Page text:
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Safeguarding cultural property that combatants aim to damage encompasses part of larger endeavors to defend human rights and universal values, United Nations Secretary-General Ban Ki-moon said last week, calling on the international community to intensify efforts to protect such treasures and end their illicit trafficking. “Combatants that attack cultural treasures want to damage more than artifacts – they aim to tear at the fabric of societies,” the UN chief said in remarks presented by Irina Bokova, Director-General of the UN Educational, Scientific and Cultural Organization (UNESCO) at a high-level event entitled “Protecting Cultural Heritage – an Imperative for Humanity: Acting together against the destruction and trafficking of cultural property by terrorist groups and organized crime.” For the first time, the International Criminal Court (ICC) has opened a trial for the destruction of the mausoleums of Timbuktu. “And protection is about more than shielding stones and buildings – it is a part of our effort to defend human rights and save people’s lives,” he added. The event – held at UN headquarters in New York on September 22 – was co-organized by the Permanent Missions of Italy and Jordan, in collaboration with the International Criminal Police Organization (INTERPOL), UNESCO and the UN Office on Drugs and Crime (UNODC). Lamenting that “we have all been devastated” by attacks on cultural heritage in the Middle East, North Africa, Yemen, Mali and beyond, the Secretary-General said that using such a tactic of war is also a war crime. “Throughout history, the enemies of human dignity have targeted symbols of knowledge, freedom of thought and freedom of expression. These are attacks on our universal values,” he stressed. The UN, for its part, has been responding by taking action to restore and rebuild damaged sites. In Timbuktu, UNESCO – the UN body responsible for identifying significant cultural landmarks – helped to rebuild 14 mausoleums. In addition, hundreds of thousands of ancient manuscripts have been recovered, Mr. Ban said. “Perpetrators are being held accountable. For the first time, the International Criminal Court has opened a trial for the destruction of the mausoleums. This can help an end to impunity,” he said. Mr. Ban was referring to the trial, on 22 August 2016, of Ahmad Al Faqi Al Mahdi, which opened before Trial Chamber VIII at the ICC in The Hague, the Netherlands. Al Mahdi, a Malian national, “admitted guilt as to the war crime consisting in the destruction of historical and religious monuments in Timbuktu (Mali), between around 30 June 2012 and 11 July 2012,” read a statement from the ICC, following the opening of the trial. It was the first international trial focusing on the destruction of historical and religious monuments, and the first ICC case where the defendant made an admission of guilt. Security Council resolution 2199 (2015) on halting the financing of terrorism tackles the specific issue of illicit trafficking in cultural objects. So far, more than three dozen countries have taken measures to curb the plague, the Secretary-General said, adding that with the support of the World Customs Organizations, UNODC and INTERPOL, “blood antiquities” have been seized in a number of countries. “Today I call on the international community to intensify the global response to attacks on cultural heritage. We have a strong legal basis that we must apply through action to protect treasures and end illicit trafficking,” Mr. Ban said. “When we ‘unite4heritage’, we will advance our broader campaign for a more just, peaceful and sustainable future.” This past June, UNESCO and the International Criminal Court (ICC) announced they are working together in the fight against impunity for deliberate destruction of cultural heritage, which they said could constitute a war crime. In addition, in February, UNESCO and the Government of Italy agreed to establish a task force of experts focusing on the conservation of cultural heritage affected by crises around the world. During the final week of September, the 4th session of the subsidiary committee of UNESCO’s Convention on the Means of Prohibiting and Preventing the Illicit Import, Export and Transfer of Ownership of Cultural Property will, among other agenda items, focus on issues such as online sales, a new international mechanism on the repatriation of ceremonial objects and human remains, and money laundering. An action plan for the return of cultural objects illegally offered for sale will also be examined.   About the author: Akshan de Alwis is the UN Correspondent for the Diplomatic Courier and a student at Columbia University.   Photo Credit: World Heritage Routes Travel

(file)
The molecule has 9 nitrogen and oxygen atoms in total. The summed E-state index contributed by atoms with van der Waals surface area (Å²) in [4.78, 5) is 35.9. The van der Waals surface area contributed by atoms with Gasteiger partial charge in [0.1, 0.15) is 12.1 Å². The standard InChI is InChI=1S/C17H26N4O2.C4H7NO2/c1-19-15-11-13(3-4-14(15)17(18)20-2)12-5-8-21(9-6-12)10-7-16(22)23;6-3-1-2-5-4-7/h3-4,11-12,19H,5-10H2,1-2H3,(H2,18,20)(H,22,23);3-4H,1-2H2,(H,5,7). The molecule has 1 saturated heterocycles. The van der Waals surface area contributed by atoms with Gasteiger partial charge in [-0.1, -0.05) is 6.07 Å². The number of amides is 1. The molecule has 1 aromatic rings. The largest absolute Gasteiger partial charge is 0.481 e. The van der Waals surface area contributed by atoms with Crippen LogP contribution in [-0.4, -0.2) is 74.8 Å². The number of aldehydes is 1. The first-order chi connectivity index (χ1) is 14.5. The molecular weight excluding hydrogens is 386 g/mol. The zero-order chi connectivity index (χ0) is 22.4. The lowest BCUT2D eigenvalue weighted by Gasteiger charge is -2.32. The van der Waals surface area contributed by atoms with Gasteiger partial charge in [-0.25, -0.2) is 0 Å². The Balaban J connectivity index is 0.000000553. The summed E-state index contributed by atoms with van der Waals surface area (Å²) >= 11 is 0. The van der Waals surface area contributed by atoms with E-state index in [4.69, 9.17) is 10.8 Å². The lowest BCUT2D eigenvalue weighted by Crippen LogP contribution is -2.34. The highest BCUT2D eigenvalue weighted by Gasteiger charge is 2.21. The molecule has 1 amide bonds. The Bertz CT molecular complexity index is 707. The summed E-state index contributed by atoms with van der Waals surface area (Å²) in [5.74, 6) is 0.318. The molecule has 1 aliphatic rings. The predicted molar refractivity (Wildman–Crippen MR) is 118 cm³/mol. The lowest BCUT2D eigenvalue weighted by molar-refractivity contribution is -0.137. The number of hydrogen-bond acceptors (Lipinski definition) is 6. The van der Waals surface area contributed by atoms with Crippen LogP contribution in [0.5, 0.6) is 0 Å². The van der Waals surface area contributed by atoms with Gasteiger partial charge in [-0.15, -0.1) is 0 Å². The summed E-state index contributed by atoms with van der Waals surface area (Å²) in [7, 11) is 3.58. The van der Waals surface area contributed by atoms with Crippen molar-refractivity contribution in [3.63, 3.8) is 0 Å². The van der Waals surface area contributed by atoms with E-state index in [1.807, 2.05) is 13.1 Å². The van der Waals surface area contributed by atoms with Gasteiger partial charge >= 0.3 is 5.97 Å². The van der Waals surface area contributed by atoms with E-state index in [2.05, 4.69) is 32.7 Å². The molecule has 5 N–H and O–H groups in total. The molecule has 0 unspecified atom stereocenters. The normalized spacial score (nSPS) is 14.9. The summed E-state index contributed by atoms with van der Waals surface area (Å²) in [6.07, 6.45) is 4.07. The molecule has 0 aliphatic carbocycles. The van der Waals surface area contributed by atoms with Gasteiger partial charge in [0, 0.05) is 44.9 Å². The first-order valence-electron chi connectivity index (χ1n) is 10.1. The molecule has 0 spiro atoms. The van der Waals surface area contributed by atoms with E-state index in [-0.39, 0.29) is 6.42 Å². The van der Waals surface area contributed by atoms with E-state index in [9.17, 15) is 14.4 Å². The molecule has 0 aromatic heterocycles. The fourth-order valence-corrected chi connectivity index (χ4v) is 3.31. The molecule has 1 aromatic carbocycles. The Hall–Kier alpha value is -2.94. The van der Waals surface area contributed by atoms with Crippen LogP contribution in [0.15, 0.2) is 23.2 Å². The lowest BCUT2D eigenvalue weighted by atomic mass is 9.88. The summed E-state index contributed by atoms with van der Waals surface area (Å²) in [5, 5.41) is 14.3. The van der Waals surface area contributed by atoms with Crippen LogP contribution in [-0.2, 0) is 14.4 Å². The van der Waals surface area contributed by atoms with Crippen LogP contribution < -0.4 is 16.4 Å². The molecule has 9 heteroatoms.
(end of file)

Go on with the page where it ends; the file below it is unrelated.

The views presented in this article are the author’s own and do not necessarily represent the views of any other organization.